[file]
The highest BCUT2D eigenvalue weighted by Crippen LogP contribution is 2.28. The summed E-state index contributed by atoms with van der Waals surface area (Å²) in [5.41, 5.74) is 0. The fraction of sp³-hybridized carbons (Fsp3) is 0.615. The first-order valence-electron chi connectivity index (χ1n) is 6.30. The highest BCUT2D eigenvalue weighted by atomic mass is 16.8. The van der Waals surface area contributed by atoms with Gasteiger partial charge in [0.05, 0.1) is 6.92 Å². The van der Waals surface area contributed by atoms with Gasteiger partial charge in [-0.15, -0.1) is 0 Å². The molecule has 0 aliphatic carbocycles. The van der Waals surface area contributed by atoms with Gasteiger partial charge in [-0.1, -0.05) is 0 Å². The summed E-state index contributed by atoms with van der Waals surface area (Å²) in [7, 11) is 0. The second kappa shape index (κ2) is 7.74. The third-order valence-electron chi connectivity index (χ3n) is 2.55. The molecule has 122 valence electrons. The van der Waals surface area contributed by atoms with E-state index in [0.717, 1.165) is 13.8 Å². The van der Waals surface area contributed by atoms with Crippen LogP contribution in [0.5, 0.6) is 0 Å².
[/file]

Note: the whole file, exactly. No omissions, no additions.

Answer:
The highest BCUT2D eigenvalue weighted by Crippen LogP contribution is 2.28. The summed E-state index contributed by atoms with van der Waals surface area (Å²) in [5.41, 5.74) is 0. The fraction of sp³-hybridized carbons (Fsp3) is 0.615. The first-order valence-electron chi connectivity index (χ1n) is 6.30. The highest BCUT2D eigenvalue weighted by atomic mass is 16.8. The van der Waals surface area contributed by atoms with Gasteiger partial charge in [0.05, 0.1) is 6.92 Å². The van der Waals surface area contributed by atoms with Gasteiger partial charge in [-0.15, -0.1) is 0 Å². The molecule has 0 aliphatic carbocycles. The van der Waals surface area contributed by atoms with Gasteiger partial charge in [-0.1, -0.05) is 0 Å². The summed E-state index contributed by atoms with van der Waals surface area (Å²) in [7, 11) is 0. The second kappa shape index (κ2) is 7.74. The third-order valence-electron chi connectivity index (χ3n) is 2.55. The molecule has 122 valence electrons. The van der Waals surface area contributed by atoms with E-state index in [0.717, 1.165) is 13.8 Å². The van der Waals surface area contributed by atoms with Crippen LogP contribution in [0.5, 0.6) is 0 Å².